Falling in love
PUBLISHED: 16:56 04 February 2009 | UPDATED: 13:27 24 August 2010
NEW ENGLAND By Tim Cole The four seasons all have different associations for holidaymakers. In the winter we think of taking the children to Lapland, visiting Christmas markets, heading off to the ski slopes or making that desperate sear
By Tim Cole
The four seasons all have different associations for holidaymakers.
In the winter we think of taking the children to Lapland, visiting Christmas markets, heading off to the ski slopes or making that desperate search for the sun.
The spring is the traditional popular time for city breaks - Amsterdam, Paris, Barcelona, Rome.
In the summer we take to the beaches - be it the South Coast, the Mediterranean or the Caribbean.
But the autumn... well for me it means one thing: The fall in New England.
In this country the idea of referring to autumn as 'fall' is an anathema, except in this one circumstance.
For it is the leaves turning colour before they fall from the trees that make the north-easternmost corner of the United States so special for a few glorious weeks.
Depending on when you arrive and how cold the temperatures have been for the previous month you will find the fall line has moved south to varying degree. In the north of Maine the colour begins in September, but in the most picturesque states, Vermont and New Hampshire, October is the time to travel.
Be it on the interstate highways or the paths through the backwoods you will find a display of multiple shades that is hard to believe.
Possibly the most famous route lies in New Hampshire going along the Kancamagus Highway between Conway and Lincoln
This east-west route across The Granite State has such shades of foliage on show that you want to stop at every one of the multitude of parking places to marvel at the view.
To describe the colours as reds, yellows, greens and browns really cannot do it justice.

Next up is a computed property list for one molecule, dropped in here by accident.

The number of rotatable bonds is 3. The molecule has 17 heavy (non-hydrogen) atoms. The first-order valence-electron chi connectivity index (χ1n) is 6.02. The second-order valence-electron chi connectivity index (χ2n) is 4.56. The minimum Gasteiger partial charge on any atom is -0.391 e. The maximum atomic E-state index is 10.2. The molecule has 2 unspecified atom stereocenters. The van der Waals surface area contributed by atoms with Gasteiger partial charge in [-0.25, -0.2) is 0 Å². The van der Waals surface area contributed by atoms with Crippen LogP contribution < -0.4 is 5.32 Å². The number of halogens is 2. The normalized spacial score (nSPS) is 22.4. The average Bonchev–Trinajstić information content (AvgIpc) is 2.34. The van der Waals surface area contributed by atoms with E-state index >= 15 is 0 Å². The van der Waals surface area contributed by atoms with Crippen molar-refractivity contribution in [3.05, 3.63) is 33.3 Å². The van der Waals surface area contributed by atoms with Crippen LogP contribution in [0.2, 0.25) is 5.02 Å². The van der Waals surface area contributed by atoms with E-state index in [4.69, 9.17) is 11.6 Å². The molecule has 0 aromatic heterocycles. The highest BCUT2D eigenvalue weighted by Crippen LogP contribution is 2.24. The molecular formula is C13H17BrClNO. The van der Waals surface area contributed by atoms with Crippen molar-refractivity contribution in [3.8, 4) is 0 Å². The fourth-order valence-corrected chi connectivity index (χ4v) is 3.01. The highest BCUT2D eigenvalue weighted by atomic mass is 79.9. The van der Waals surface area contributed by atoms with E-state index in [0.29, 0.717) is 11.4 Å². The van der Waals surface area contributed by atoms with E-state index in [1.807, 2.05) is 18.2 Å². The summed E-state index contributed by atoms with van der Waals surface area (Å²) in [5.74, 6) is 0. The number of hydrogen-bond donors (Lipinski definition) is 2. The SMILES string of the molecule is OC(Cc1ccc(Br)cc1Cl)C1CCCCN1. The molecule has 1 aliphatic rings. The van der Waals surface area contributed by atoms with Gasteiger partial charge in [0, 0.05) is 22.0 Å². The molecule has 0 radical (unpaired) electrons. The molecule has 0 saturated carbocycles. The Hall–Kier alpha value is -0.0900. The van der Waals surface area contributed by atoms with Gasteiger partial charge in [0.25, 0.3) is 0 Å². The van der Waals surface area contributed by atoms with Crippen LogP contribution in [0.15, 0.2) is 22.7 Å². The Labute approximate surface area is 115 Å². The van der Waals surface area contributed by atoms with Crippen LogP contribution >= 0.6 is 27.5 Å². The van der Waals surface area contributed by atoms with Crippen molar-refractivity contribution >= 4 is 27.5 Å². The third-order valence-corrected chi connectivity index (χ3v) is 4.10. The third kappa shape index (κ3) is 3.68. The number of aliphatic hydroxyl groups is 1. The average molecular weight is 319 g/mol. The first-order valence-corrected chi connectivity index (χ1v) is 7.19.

The route on the Lost River Road into Vermont at Wells River is similarly spectacular.
At the heart of New Hampshire lie the White Mountains, with Mt Washington as the highest point of all.
Not only is this the crowning peak of the presidential range and at 6,288 ft above sea level the highest mountain east of the Rockies, it is also the place where the fastest wind speed on the planet was logged - 231mph. No wonder they call it the home of the world's worst weather.
Not all the time of course... pick the right day and although it is always chilly at the top, you will be rewarded with views that stretch across to the Atlantic coast and into Canada.
There are two ways to reach the summit. By car along a terrifyingly winding road that has seen many a driver turn around before they have got anywhere near the summit. Or, for a trip that is an adventure in itself, by the cog railway which has been taking passengers to the top since 1869. This is the way to go.
It is a three hour round trip with just 20 minutes at the top and it isn't cheap at $59 for adults, but every second and every cent is worth it.
To travel north to Mt Washington and west along the Kancamagus highway, North Conway makes a perfect mid point - and there is a bonus here for avid shoppers.
Stay at the North Conway Grand Hotel and you can walk out of the front door into Settler's Green Outlet Village and the big name stores on offer.
In the late afternoon when you get back to the hotel from the chill autumn air outside, you are greeted by free hot chocolate or hot apple cider and plates of cookies, all watched over by a massive moose.
Strangely it is Vermont that is more famous for the skiing season which merges into the tail end of the fall. Snow on the ground and red and gold in the trees are not mutually exclusive.
The state is famous for two particular foodstuffs: The finest maple syrup that adorns so many an American breakfast and Ben and Jerry's ice cream.
You can visit the original ice cream factory where the company was launched in the 1970s, easily found just off I-89 at Waterbury. The tour is entertaining - and you get to taste the goods for free at the end.
Ten miles north of the factory lies the stunningly picturesque town of Stowe in the heart of the Green Mountains.
A mecca for skiing during the winter, at other times of year it is also a beautiful base for exploring the famously wonderful waterfalls of Vermont, a large number of which are within easy driving range.
The warmest welcome in Stowe can be found at the Green Mountain Inn, slap bang in the middle of town, with a fabulous downstairs restaurant which has an alarmingly good list of local brews and a fine menu. Breakfast in the dining room upstairs is also great with the chance to people watch looking out onto the main street.
Wherever you go in New Hampshire or Vermont though, remember one thing - Beware of the Moose!
Where to stay
North Conway Grand Hotel
72 Common Court, North Conway, NH 03860
Green Mountain Inn
18 Main Street, Stowe, VT 05672
What to do
Mt Washington Cog Railway
Base Road, Bretton Woods, NH 03575
Ben & Jerry's Ice Cream Factory
1281 Waterbury Stowe Road, Waterbury, VT 05676
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